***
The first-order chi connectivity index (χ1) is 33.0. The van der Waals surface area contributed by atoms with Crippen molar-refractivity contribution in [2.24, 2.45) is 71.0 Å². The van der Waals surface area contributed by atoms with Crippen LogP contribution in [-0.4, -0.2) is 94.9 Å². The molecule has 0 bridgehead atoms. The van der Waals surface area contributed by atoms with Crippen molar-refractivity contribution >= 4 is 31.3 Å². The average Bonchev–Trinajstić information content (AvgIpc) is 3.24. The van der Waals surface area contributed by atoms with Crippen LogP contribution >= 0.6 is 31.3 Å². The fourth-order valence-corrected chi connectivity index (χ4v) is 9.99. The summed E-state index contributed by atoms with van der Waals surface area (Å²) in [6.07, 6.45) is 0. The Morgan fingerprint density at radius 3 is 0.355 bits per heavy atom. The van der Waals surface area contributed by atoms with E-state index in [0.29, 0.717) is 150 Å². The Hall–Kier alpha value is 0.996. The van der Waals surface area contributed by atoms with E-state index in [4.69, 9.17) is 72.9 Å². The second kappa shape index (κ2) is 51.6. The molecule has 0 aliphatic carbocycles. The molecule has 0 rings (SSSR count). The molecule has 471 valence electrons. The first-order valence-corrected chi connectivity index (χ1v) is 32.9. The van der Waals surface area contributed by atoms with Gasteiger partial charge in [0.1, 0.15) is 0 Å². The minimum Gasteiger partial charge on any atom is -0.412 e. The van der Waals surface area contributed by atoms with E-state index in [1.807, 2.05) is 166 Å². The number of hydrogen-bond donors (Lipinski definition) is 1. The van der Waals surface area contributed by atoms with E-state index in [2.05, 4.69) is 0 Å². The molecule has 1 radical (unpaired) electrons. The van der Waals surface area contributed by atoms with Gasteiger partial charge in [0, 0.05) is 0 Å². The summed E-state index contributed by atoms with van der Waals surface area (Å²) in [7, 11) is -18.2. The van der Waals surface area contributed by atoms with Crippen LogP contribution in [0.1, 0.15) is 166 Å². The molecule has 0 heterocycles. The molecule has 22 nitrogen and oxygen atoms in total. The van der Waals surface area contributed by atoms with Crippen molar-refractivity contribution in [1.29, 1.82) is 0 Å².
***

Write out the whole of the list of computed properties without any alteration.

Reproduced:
The first-order chi connectivity index (χ1) is 33.0. The van der Waals surface area contributed by atoms with Crippen molar-refractivity contribution in [2.24, 2.45) is 71.0 Å². The van der Waals surface area contributed by atoms with Crippen LogP contribution in [-0.4, -0.2) is 94.9 Å². The molecule has 0 bridgehead atoms. The van der Waals surface area contributed by atoms with Crippen molar-refractivity contribution >= 4 is 31.3 Å². The average Bonchev–Trinajstić information content (AvgIpc) is 3.24. The van der Waals surface area contributed by atoms with Crippen LogP contribution >= 0.6 is 31.3 Å². The fourth-order valence-corrected chi connectivity index (χ4v) is 9.99. The summed E-state index contributed by atoms with van der Waals surface area (Å²) in [6.07, 6.45) is 0. The Morgan fingerprint density at radius 3 is 0.355 bits per heavy atom. The van der Waals surface area contributed by atoms with E-state index in [0.29, 0.717) is 150 Å². The Hall–Kier alpha value is 0.996. The van der Waals surface area contributed by atoms with E-state index in [4.69, 9.17) is 72.9 Å². The second kappa shape index (κ2) is 51.6. The molecule has 0 aliphatic carbocycles. The molecule has 0 rings (SSSR count). The molecule has 471 valence electrons. The first-order valence-corrected chi connectivity index (χ1v) is 32.9. The van der Waals surface area contributed by atoms with Gasteiger partial charge in [0.1, 0.15) is 0 Å². The minimum Gasteiger partial charge on any atom is -0.412 e. The van der Waals surface area contributed by atoms with E-state index in [1.807, 2.05) is 166 Å². The number of hydrogen-bond donors (Lipinski definition) is 1. The van der Waals surface area contributed by atoms with E-state index in [2.05, 4.69) is 0 Å². The molecule has 1 radical (unpaired) electrons. The van der Waals surface area contributed by atoms with Gasteiger partial charge in [0, 0.05) is 0 Å². The summed E-state index contributed by atoms with van der Waals surface area (Å²) in [7, 11) is -18.2. The van der Waals surface area contributed by atoms with Crippen LogP contribution in [0.1, 0.15) is 166 Å². The molecule has 0 heterocycles. The molecule has 22 nitrogen and oxygen atoms in total. The van der Waals surface area contributed by atoms with Crippen molar-refractivity contribution in [1.29, 1.82) is 0 Å².